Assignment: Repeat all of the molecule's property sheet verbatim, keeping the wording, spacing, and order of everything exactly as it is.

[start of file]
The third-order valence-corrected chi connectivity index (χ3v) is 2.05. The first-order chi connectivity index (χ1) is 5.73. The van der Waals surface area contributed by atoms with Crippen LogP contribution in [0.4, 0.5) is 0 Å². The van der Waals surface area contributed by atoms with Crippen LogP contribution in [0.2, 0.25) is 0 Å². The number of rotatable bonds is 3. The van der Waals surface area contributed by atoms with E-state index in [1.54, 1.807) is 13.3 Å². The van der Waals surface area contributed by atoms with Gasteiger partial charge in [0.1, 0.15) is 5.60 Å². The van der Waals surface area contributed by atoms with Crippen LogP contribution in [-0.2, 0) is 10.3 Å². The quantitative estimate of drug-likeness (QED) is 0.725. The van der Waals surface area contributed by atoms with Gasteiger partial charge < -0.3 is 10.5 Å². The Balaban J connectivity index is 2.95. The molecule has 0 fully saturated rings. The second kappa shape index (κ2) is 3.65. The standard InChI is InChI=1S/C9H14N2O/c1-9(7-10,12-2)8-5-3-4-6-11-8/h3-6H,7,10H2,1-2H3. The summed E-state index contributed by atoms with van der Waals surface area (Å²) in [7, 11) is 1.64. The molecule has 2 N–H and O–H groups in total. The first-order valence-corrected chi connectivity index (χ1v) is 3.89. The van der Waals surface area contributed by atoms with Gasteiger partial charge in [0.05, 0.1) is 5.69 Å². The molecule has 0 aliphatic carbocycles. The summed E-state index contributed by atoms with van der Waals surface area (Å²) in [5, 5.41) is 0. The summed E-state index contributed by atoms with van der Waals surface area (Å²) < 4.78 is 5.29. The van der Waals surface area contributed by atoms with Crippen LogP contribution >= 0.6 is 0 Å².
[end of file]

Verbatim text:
The third-order valence-corrected chi connectivity index (χ3v) is 2.05. The first-order chi connectivity index (χ1) is 5.73. The van der Waals surface area contributed by atoms with Crippen LogP contribution in [0.4, 0.5) is 0 Å². The van der Waals surface area contributed by atoms with Crippen LogP contribution in [0.2, 0.25) is 0 Å². The number of rotatable bonds is 3. The van der Waals surface area contributed by atoms with E-state index in [1.54, 1.807) is 13.3 Å². The van der Waals surface area contributed by atoms with Gasteiger partial charge in [0.1, 0.15) is 5.60 Å². The van der Waals surface area contributed by atoms with Crippen LogP contribution in [-0.2, 0) is 10.3 Å². The quantitative estimate of drug-likeness (QED) is 0.725. The van der Waals surface area contributed by atoms with Gasteiger partial charge < -0.3 is 10.5 Å². The Balaban J connectivity index is 2.95. The molecule has 0 fully saturated rings. The second kappa shape index (κ2) is 3.65. The standard InChI is InChI=1S/C9H14N2O/c1-9(7-10,12-2)8-5-3-4-6-11-8/h3-6H,7,10H2,1-2H3. The summed E-state index contributed by atoms with van der Waals surface area (Å²) in [7, 11) is 1.64. The molecule has 2 N–H and O–H groups in total. The first-order valence-corrected chi connectivity index (χ1v) is 3.89. The van der Waals surface area contributed by atoms with Gasteiger partial charge in [0.05, 0.1) is 5.69 Å². The molecule has 0 aliphatic carbocycles. The summed E-state index contributed by atoms with van der Waals surface area (Å²) in [5, 5.41) is 0. The summed E-state index contributed by atoms with van der Waals surface area (Å²) < 4.78 is 5.29. The van der Waals surface area contributed by atoms with Crippen LogP contribution >= 0.6 is 0 Å².